tell me how much latin words there are in this NE text and then make your own conclusions...

http://anglish.wikia.com/wiki/Aesop%27s_Tales/Mercury_and_the_Axeman
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boynamedsue
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PostPosted: Mon Jan 23, 2012 10:03 am
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No more than this:

1070: Her Landfranc se þe wæs abbod an Kadum com to Ængla lande, se efter feawum dagum wearð arcebiscop on Kantwareberig

Yes Old English is more different from modern English than Middle English was, but Middle English shares features with the second which it doesn't share with the first. We can literally see the evolution.

Your arguments are not based on anything, you just keep saying "I think this is similar", please don't post until you can come up with some concrete reasons based on individual linguistic features that you think support your argument.
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grrh
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PostPosted: Mon Jan 23, 2012 11:56 am
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If you cast your sights back on the timeline at the bottom of p19 you'll refresh yourself with the sequence of events...
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lx
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PostPosted: Mon Jan 23, 2012 11:58 am
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grrh wrote: If you cast your sights back on the timeline at the bottom of p19 you'll refresh yourself with the sequence of events...
that text from 1070 is in OE, not in ME

Where does one end and the other begin?
You're talking like it's not a long steady continuation...
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grrh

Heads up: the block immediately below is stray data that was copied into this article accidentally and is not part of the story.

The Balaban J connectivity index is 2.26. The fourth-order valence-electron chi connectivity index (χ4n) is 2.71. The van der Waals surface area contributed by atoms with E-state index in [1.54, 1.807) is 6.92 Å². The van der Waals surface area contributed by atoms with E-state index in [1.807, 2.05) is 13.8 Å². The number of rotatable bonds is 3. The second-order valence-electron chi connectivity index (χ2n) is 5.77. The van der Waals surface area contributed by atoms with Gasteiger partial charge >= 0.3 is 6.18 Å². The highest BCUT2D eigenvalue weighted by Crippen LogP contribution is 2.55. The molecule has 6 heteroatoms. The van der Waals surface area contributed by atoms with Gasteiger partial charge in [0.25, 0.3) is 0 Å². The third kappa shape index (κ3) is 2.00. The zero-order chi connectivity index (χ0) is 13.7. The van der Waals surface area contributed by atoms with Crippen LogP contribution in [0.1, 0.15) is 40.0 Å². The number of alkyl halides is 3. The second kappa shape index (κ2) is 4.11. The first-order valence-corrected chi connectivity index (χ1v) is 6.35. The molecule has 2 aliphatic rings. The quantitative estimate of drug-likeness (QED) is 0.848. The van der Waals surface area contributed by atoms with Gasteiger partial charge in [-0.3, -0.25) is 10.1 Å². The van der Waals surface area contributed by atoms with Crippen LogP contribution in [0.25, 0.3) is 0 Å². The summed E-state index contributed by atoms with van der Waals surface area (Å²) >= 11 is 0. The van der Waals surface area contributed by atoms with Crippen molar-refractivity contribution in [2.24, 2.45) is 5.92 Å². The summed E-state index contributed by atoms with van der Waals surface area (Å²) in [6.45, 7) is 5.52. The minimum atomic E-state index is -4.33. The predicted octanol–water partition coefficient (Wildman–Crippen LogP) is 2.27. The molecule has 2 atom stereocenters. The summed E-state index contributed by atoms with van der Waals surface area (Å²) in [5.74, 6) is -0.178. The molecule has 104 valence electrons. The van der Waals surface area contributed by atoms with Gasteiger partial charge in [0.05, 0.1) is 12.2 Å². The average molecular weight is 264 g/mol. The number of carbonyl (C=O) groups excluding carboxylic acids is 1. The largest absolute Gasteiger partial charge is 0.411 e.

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PostPosted: Mon Jan 23, 2012 12:17 pm
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pre-1066: the Anglo-Saxons rule England

1066-c. 1120: the A-S are overturned by the Normans; A-S trained monks continue to write up the yearly annals in Ænglisc but no further training in the language is given

c. 1120: A-S clerics retire...

from c. 1120: English speaking monks start to write in their own language - beginning of ME; but as their own language isn't yet a written one, they transcribe it as best as they can using Ænglisc characters, e.g:
"Þa the suikes undergæton ðat he milde man was and softe and god, and na iustise ne dide, þa diden hi alle wunder"
they then begin to write a lot more in other fields - Ormulum - (end of the famous gap period which runs from 1066 to this period) and then gradually abandon the Ænglisc traits in their writings - Chaucer.
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PostPosted: Mon Jan 23, 2012 12:28 pm
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Quote: Orm was concerned with priests' ability to speak the vernacular, and developed an idiosyncratic spelling system to guide his readers in the pronunciation of the vowels.


It's not their own language, it's the vernacular.
We've mentioned this point quite a few times before about how the Norman Conquest disrupted the writing traditions and then people started writing in the vernacular and less archaically, explaining the artificial jump that you see in differences, which you can't get your head around is not actually any big jump, just in writing traditions.

There's a grrh a few hundred years in the future who has found some legal documents and is convinced this represents a sub-culture of people who actually spoke like that, not able to grasp how writing is not representative of spoken language and what it means to retain archaic features in certain styles of writing.

There's also a futuristic BNS, Malfet and an Alxmrphi who are rolling their eyes in their space-hammocks with their floating self-typing computers on the moon.
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grrh
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PostPosted: Mon Jan 23, 2012 12:55 pm
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Only that some words are completely a-s and others are absolutely english - it's not as if all the words were a steady mix of both during that transition period. Some words were harder to transcribe than others so they were still written in a-s - for a while.

We've gone through this many times that no vernacular or dialect form can be so unlike its standard form - 0% unintelligible.

I would consider it as a native culture but not as a sub-culture...